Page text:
AI is the biggest commercial opportunity for companies and industries over the next 10-15 years. Yet, despite the promise of AI, many organizations’ efforts with it are falling short. Most firms are only using AI in ad hoc pilots or applying it to a single business process. Only a few firms are engaged in practices that support widespread adoption. Why the slow progress? To support the widespread adoption of AI, companies must make three fundamental shifts.
While the open, decentralized internet is alive and well in the InternetOne layer, the InternetTwo layer has become highly centralized, dominated by a few huge companies. Blockchain technologies have the potential to address these serious internet problems by enabling the exchange of the critical data required to validate identities in a secure, decentralized manner without the need for a central platform or other intermediaries. Over time, blockchain-based applications could be used to coordinate the self-organizing activities of large numbers of individuals and institutions in a secure and decentralized manner, as was the case with the internet’s early objectives.
Is there too much hype surrounding blockchain? Absolutely,… but not surprising. All potentially transformative technologies are oversold in their early stages. Remember the dot-com bubble of the late 1990s. Blockchain is still in its early phases of experimentation and adoption. Much work remains to be done on standards, platforms, interoperability, applications and governance. But, does blockchain have the potential to become a truly transformative technology over time? Yes, said McKinsey in a recent article on the strategic value of blockchain beyond the hype.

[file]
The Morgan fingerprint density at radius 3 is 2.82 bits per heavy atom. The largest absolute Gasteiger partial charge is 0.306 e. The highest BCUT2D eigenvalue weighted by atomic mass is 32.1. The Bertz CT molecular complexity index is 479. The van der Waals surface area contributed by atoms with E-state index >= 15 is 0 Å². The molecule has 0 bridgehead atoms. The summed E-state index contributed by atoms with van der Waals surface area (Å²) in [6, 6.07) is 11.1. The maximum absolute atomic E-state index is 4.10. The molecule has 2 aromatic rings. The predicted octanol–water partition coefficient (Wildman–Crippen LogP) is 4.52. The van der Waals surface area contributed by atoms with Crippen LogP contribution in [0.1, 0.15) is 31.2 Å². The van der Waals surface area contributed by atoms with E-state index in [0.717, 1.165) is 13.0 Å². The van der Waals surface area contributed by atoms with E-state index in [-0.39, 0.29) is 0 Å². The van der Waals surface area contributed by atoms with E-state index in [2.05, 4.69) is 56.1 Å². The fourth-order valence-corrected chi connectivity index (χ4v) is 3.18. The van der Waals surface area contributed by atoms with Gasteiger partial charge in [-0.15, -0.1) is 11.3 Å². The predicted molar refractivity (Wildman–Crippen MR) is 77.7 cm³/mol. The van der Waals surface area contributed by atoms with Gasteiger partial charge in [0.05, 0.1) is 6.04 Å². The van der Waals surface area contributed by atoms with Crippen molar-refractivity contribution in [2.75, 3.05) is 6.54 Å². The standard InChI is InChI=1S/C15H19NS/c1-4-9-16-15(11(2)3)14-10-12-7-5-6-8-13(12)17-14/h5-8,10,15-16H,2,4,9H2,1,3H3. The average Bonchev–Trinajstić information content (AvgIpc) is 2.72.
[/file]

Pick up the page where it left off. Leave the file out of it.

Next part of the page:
The behavior of an AI system based on machine learning depends on the information we use to train its algorithms rather than on the precise set of software instructions that tell the computer what to do. Agile development is particularly well suited to AI-based products and systems, where it’s important to involve users early in the development cycle to help test, refine and improve the AI features in the product by sharing their real-time feedback with the development teams.
Most current AI projects are focused on augmenting the capabilities of the workforce, and AI is transforming many jobs, leading to moderate or substantial changes in roles and skills. Also AI empowers employees to make better decisions, and it will increase job satisfaction. Perhaps the biggest advantage could be new ways of working that blend the best of what machines do with human experience, judgment, and empathy. AI-based augmentation of workers will fuel new ways of working.
The blockchain value framework is aimed at helping organizations identify the concrete value of blockchain technology in their use-case proposals and build a corresponding business case. The framework has three distinct dimensions: improved productivity and quality, increased transparency among parties, and reinventing products and processes. Each dimension includes a distinct set of blockchain-enabling capabilities that provide a solution to a concrete pain point or present an area of opportunity. In addition, the framework will help identify where the real value will be created.
The augmented reality (AR) will become the key interface between humans and machines that’ll help bridge the gap between the digital and physical worlds. AR comprises a set of technologies that superimposes computer generated digital data, images and animation on real world objects. The technology is still in its early stages. Today, most AR applications are focused on entertainment and delivered through smartphone and tablet apps. But, they’re being increasingly applied to commercial and industrial applications.
Machine learning is a statistical modelling technique, like data mining and business analytics, which finds and correlates patterns between inputs and outputs without necessarily capturing their cause-and-effect relationships. Determining causal relationships requires tried-and true scientific methods, that is, empirical and measurable evidence subject to testable explanations and predictions. And, in particular, as we’re frequently reminded, correlation does not imply causation. Here are the key benefits of AI solutions based on augmenting statistical methods with domain-based models.